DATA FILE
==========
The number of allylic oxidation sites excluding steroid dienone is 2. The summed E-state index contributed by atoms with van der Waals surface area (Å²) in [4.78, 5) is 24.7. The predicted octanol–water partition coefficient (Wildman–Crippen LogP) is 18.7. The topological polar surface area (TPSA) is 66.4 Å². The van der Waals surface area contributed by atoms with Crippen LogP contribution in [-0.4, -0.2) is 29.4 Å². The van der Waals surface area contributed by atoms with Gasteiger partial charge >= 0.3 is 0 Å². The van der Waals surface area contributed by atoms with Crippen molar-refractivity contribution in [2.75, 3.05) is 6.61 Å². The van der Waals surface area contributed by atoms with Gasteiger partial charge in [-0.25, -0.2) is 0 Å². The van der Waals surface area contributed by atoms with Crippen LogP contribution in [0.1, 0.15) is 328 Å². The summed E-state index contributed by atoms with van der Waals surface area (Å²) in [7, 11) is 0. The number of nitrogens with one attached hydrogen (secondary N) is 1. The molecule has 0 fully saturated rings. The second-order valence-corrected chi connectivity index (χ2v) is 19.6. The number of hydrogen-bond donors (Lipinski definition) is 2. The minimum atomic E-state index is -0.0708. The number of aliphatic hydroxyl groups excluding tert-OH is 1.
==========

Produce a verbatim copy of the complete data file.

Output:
The number of allylic oxidation sites excluding steroid dienone is 2. The summed E-state index contributed by atoms with van der Waals surface area (Å²) in [4.78, 5) is 24.7. The predicted octanol–water partition coefficient (Wildman–Crippen LogP) is 18.7. The topological polar surface area (TPSA) is 66.4 Å². The van der Waals surface area contributed by atoms with Crippen LogP contribution in [-0.4, -0.2) is 29.4 Å². The van der Waals surface area contributed by atoms with Gasteiger partial charge >= 0.3 is 0 Å². The van der Waals surface area contributed by atoms with Crippen molar-refractivity contribution in [2.75, 3.05) is 6.61 Å². The van der Waals surface area contributed by atoms with Gasteiger partial charge in [-0.25, -0.2) is 0 Å². The van der Waals surface area contributed by atoms with Crippen LogP contribution in [0.1, 0.15) is 328 Å². The summed E-state index contributed by atoms with van der Waals surface area (Å²) in [7, 11) is 0. The number of nitrogens with one attached hydrogen (secondary N) is 1. The molecule has 0 fully saturated rings. The second-order valence-corrected chi connectivity index (χ2v) is 19.6. The number of hydrogen-bond donors (Lipinski definition) is 2. The minimum atomic E-state index is -0.0708. The number of aliphatic hydroxyl groups excluding tert-OH is 1.